Reuse Plastic to Make Slug Traps
It is about that time of year when the slugs start to come out in the Pacific Northwest. They definitely damage my vegetables. It is so sad to come out to my newly transplanted seedlings and find so much of them gone and no way to recover them. We get a little rain (annual average of 34 inches (86cm)) in Seattle and a lot of slug traps just fill up with water. A little rain in Seattle? All of the slug traps I found before didn’t work well for the rain, so I came up with my own slug trap. I can keep the trap out for many days and come back to it and toss the dead slugs. This trap is really easy and fast to make too!
The first thing I do is finish eating my cottage cheese or yogurt from a large carton. One of those individual serving sizes may not work that well for this project. Any of the sizes that contain multiple servings will work much better.
I collect an Exacto knife, a ruler, and I make sure to keep the lid to the container.
After cleaning and drying the carton, I begin by cutting a hole about 2 inches wide and tall about ¾” from the bottom of the cottage cheese container. It can be ½” to 1” from the bottom. I have a hard time making straight cuts and have discovered both sizes work. I recommend trying to make the bottom line as straight as you possible can to hold in the liquid bait properly.
It is hard to cut the plastic straight. I tried to make the cut at the bottom as straight as possible, but I didn’t worry too much about the other lines.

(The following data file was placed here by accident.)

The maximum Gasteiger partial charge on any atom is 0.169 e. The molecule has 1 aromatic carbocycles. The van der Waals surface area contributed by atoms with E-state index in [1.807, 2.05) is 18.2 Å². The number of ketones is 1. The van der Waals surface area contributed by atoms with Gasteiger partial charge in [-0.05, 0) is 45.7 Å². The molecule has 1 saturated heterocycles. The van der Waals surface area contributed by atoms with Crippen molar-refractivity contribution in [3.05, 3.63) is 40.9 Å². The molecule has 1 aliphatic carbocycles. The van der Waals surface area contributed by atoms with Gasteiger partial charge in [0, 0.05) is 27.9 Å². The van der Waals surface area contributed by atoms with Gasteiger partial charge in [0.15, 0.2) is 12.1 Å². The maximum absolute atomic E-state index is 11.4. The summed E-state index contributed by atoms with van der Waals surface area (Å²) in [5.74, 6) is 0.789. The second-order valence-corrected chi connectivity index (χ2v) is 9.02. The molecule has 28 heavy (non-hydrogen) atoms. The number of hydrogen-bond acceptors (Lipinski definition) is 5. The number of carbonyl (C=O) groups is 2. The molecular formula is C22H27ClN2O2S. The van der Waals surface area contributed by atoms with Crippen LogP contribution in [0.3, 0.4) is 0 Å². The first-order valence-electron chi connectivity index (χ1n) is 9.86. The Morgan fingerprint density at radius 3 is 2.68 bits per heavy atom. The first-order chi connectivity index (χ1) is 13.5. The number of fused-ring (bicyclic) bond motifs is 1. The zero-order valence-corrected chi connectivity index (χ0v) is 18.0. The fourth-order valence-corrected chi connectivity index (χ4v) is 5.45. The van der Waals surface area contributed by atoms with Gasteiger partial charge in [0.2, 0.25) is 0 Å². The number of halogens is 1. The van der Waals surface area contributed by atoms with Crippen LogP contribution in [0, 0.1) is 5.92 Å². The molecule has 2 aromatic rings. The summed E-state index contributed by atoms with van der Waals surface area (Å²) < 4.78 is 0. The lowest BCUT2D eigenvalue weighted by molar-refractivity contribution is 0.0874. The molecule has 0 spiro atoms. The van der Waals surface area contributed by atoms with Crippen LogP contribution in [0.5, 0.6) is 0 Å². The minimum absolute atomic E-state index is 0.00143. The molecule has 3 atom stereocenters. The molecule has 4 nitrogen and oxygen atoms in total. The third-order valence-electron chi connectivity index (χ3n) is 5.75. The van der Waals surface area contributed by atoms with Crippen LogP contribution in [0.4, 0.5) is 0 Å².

I then cut a similar hole on the opposite side of the container.
And done! That is it, easy!
I place multiple traps out near my garden beds. I prefer to not put plastic in my garden beds. I may be a little paranoid, but I never know what may leach into the soil from the plastic, so I avoid plastic when I can.
I place 3 rocks inside the container to keep it from blowing away.
I make sure to add the rocks before adding the liquid so that it doesn’t spill out. My liquid of choice is cheap beer just because I know it works. I fill the liquid to the bottom of the hole I cut. I found that the slugs still get trapped if there is less liquid than that.
I place the lid back on the container and now the rain doesn’t come in and dilute the bait.
I save my slug traps after the season for the next slug season. Last winter I left them out a little too long and they froze over, but they still work fine.
Some people claim the beer only works for 2 days, but I leave my slug traps out for 5 days and then clean them out and add new beer. From experience (also known as laziness), I know that the beer continues to attract them for that long. I haven’t experimented with longer than that.
I also rotate in new rocks that I use inside of the trap when I clean out the trap. They can get a little moldy. If I just rotate between 3 other rocks, the mold clears off of the old ones by the time I come back to clean the trap out again.
Some people dig a little hole to place their slug traps in so that the top of the liquid is level with the ground. The problem with this is the beneficial insects like the black beetle often fall into the trap. The black beetle eats slug eggs and I definitely want to keep those beetles around.
Is it the prettiest slug trap? No, definitely not. I feel better being able to reuse materials than buying something pretty. This is quite a frugal solution also. I can understand if a person prefers beauty though, I am not judging.
I am curious what other people use to trap slugs. Please share in the comments, maybe there will be an improvement I can make.
- $0 – Reuse cottage cheese, yogurt, or similar plastic container (must be larger than individual size)
- $0 – Exacto knife (I am guessing you already have one at home.)
- $0 – Ruler (another household item)
- ? – Your bait of choice
- 5 minutes
Total cost: $0 for the slug trap, there may be an expense for the bait
Total time: 5 minutes
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